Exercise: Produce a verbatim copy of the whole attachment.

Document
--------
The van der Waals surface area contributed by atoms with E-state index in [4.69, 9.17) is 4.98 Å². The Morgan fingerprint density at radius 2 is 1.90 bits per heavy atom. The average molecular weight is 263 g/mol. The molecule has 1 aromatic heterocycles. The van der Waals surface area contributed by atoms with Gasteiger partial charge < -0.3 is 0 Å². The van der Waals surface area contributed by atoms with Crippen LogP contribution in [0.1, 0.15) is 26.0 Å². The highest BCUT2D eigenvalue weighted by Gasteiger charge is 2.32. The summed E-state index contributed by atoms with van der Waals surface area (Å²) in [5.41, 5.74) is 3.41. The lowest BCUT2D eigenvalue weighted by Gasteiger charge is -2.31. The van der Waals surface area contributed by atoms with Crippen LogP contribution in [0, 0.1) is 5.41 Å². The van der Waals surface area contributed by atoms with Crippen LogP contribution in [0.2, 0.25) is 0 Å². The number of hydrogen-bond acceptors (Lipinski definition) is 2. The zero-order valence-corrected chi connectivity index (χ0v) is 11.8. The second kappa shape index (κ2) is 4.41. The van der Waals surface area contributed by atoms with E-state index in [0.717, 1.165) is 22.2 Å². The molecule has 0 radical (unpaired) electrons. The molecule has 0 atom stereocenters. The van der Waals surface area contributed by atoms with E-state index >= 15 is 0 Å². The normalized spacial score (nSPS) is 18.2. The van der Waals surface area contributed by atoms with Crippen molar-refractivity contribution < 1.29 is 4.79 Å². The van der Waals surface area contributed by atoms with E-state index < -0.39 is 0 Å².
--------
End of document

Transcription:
The van der Waals surface area contributed by atoms with E-state index in [4.69, 9.17) is 4.98 Å². The Morgan fingerprint density at radius 2 is 1.90 bits per heavy atom. The average molecular weight is 263 g/mol. The molecule has 1 aromatic heterocycles. The van der Waals surface area contributed by atoms with Gasteiger partial charge < -0.3 is 0 Å². The van der Waals surface area contributed by atoms with Crippen LogP contribution in [0.1, 0.15) is 26.0 Å². The highest BCUT2D eigenvalue weighted by Gasteiger charge is 2.32. The summed E-state index contributed by atoms with van der Waals surface area (Å²) in [5.41, 5.74) is 3.41. The lowest BCUT2D eigenvalue weighted by Gasteiger charge is -2.31. The van der Waals surface area contributed by atoms with Crippen LogP contribution in [0, 0.1) is 5.41 Å². The van der Waals surface area contributed by atoms with Crippen LogP contribution in [0.2, 0.25) is 0 Å². The number of hydrogen-bond acceptors (Lipinski definition) is 2. The zero-order valence-corrected chi connectivity index (χ0v) is 11.8. The second kappa shape index (κ2) is 4.41. The van der Waals surface area contributed by atoms with E-state index in [0.717, 1.165) is 22.2 Å². The molecule has 0 radical (unpaired) electrons. The molecule has 0 atom stereocenters. The van der Waals surface area contributed by atoms with E-state index >= 15 is 0 Å². The normalized spacial score (nSPS) is 18.2. The van der Waals surface area contributed by atoms with Crippen molar-refractivity contribution < 1.29 is 4.79 Å². The van der Waals surface area contributed by atoms with E-state index < -0.39 is 0 Å².